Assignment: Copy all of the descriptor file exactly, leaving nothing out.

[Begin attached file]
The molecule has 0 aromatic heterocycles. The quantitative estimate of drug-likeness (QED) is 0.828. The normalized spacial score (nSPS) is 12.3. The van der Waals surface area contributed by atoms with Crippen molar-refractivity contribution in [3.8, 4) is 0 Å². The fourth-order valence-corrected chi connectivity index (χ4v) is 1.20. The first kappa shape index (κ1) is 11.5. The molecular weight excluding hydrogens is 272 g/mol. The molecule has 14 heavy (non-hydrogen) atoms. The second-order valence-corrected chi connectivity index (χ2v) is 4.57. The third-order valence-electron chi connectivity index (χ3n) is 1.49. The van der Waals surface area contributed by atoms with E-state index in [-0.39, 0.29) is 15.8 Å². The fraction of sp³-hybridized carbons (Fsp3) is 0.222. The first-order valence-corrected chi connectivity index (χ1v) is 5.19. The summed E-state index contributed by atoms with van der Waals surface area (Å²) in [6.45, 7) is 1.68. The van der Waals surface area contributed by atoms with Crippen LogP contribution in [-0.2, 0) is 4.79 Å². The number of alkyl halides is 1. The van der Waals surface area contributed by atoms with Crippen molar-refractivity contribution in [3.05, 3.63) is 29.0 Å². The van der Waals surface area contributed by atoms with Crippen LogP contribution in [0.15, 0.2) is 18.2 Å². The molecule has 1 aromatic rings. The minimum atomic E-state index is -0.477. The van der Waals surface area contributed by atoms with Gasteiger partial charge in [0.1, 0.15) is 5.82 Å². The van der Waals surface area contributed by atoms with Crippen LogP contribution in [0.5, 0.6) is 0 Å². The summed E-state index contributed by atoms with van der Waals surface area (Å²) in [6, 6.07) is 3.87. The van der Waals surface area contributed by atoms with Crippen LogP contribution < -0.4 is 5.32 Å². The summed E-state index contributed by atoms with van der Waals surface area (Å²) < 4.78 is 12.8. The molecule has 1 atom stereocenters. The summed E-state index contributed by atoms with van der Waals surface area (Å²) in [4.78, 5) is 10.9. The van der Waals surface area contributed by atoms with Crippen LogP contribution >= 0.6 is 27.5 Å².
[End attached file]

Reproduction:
The molecule has 0 aromatic heterocycles. The quantitative estimate of drug-likeness (QED) is 0.828. The normalized spacial score (nSPS) is 12.3. The van der Waals surface area contributed by atoms with Crippen molar-refractivity contribution in [3.8, 4) is 0 Å². The fourth-order valence-corrected chi connectivity index (χ4v) is 1.20. The first kappa shape index (κ1) is 11.5. The molecular weight excluding hydrogens is 272 g/mol. The molecule has 14 heavy (non-hydrogen) atoms. The second-order valence-corrected chi connectivity index (χ2v) is 4.57. The third-order valence-electron chi connectivity index (χ3n) is 1.49. The van der Waals surface area contributed by atoms with E-state index in [-0.39, 0.29) is 15.8 Å². The fraction of sp³-hybridized carbons (Fsp3) is 0.222. The first-order valence-corrected chi connectivity index (χ1v) is 5.19. The summed E-state index contributed by atoms with van der Waals surface area (Å²) in [6.45, 7) is 1.68. The van der Waals surface area contributed by atoms with Crippen LogP contribution in [-0.2, 0) is 4.79 Å². The number of alkyl halides is 1. The van der Waals surface area contributed by atoms with Crippen molar-refractivity contribution in [3.05, 3.63) is 29.0 Å². The van der Waals surface area contributed by atoms with Crippen LogP contribution in [0.15, 0.2) is 18.2 Å². The molecule has 1 aromatic rings. The minimum atomic E-state index is -0.477. The van der Waals surface area contributed by atoms with Gasteiger partial charge in [0.1, 0.15) is 5.82 Å². The van der Waals surface area contributed by atoms with Crippen LogP contribution in [0.5, 0.6) is 0 Å². The summed E-state index contributed by atoms with van der Waals surface area (Å²) in [6, 6.07) is 3.87. The van der Waals surface area contributed by atoms with Crippen LogP contribution < -0.4 is 5.32 Å². The summed E-state index contributed by atoms with van der Waals surface area (Å²) < 4.78 is 12.8. The molecule has 1 atom stereocenters. The summed E-state index contributed by atoms with van der Waals surface area (Å²) in [4.78, 5) is 10.9. The van der Waals surface area contributed by atoms with Crippen LogP contribution >= 0.6 is 27.5 Å².